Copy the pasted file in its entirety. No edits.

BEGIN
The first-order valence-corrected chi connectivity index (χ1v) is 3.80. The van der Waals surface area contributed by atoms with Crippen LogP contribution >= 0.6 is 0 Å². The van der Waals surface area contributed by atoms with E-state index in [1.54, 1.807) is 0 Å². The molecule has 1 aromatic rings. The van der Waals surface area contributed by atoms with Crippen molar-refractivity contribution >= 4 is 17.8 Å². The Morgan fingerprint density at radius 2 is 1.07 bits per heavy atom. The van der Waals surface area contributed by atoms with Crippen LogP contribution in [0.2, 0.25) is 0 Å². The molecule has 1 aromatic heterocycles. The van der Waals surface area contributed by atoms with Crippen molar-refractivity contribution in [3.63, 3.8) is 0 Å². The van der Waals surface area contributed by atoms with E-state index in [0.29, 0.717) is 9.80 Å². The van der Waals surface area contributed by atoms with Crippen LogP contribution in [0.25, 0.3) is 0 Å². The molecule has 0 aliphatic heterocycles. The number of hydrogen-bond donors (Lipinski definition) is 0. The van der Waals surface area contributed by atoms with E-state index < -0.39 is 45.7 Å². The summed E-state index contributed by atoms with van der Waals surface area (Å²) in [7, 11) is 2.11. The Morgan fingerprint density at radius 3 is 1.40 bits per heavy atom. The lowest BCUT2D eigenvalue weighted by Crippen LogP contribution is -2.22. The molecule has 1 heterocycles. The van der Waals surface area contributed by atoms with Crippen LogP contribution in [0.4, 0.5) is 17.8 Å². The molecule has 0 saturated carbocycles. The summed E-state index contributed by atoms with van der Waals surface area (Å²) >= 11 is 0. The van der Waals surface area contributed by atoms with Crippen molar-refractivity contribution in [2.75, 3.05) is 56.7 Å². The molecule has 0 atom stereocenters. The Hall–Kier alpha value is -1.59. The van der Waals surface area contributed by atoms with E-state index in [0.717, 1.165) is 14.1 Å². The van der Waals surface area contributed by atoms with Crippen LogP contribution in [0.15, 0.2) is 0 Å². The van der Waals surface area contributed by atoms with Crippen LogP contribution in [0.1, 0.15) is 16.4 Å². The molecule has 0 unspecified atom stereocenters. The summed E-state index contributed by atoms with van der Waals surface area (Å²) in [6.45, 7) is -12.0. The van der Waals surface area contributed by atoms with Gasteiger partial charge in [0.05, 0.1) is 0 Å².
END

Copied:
The first-order valence-corrected chi connectivity index (χ1v) is 3.80. The van der Waals surface area contributed by atoms with Crippen LogP contribution >= 0.6 is 0 Å². The van der Waals surface area contributed by atoms with E-state index in [1.54, 1.807) is 0 Å². The molecule has 1 aromatic rings. The van der Waals surface area contributed by atoms with Crippen molar-refractivity contribution >= 4 is 17.8 Å². The Morgan fingerprint density at radius 2 is 1.07 bits per heavy atom. The van der Waals surface area contributed by atoms with Crippen LogP contribution in [0.2, 0.25) is 0 Å². The molecule has 1 aromatic heterocycles. The van der Waals surface area contributed by atoms with Crippen molar-refractivity contribution in [3.63, 3.8) is 0 Å². The van der Waals surface area contributed by atoms with E-state index in [0.29, 0.717) is 9.80 Å². The van der Waals surface area contributed by atoms with Crippen LogP contribution in [0.25, 0.3) is 0 Å². The molecule has 0 aliphatic heterocycles. The number of hydrogen-bond donors (Lipinski definition) is 0. The van der Waals surface area contributed by atoms with E-state index < -0.39 is 45.7 Å². The summed E-state index contributed by atoms with van der Waals surface area (Å²) in [7, 11) is 2.11. The Morgan fingerprint density at radius 3 is 1.40 bits per heavy atom. The lowest BCUT2D eigenvalue weighted by Crippen LogP contribution is -2.22. The molecule has 1 heterocycles. The van der Waals surface area contributed by atoms with Crippen LogP contribution in [0.4, 0.5) is 17.8 Å². The molecule has 0 saturated carbocycles. The summed E-state index contributed by atoms with van der Waals surface area (Å²) >= 11 is 0. The van der Waals surface area contributed by atoms with Crippen molar-refractivity contribution in [2.75, 3.05) is 56.7 Å². The molecule has 0 atom stereocenters. The Hall–Kier alpha value is -1.59. The van der Waals surface area contributed by atoms with E-state index in [0.717, 1.165) is 14.1 Å². The van der Waals surface area contributed by atoms with Crippen LogP contribution in [0.15, 0.2) is 0 Å². The van der Waals surface area contributed by atoms with Crippen LogP contribution in [0.1, 0.15) is 16.4 Å². The molecule has 0 unspecified atom stereocenters. The summed E-state index contributed by atoms with van der Waals surface area (Å²) in [6.45, 7) is -12.0. The van der Waals surface area contributed by atoms with Gasteiger partial charge in [0.05, 0.1) is 0 Å².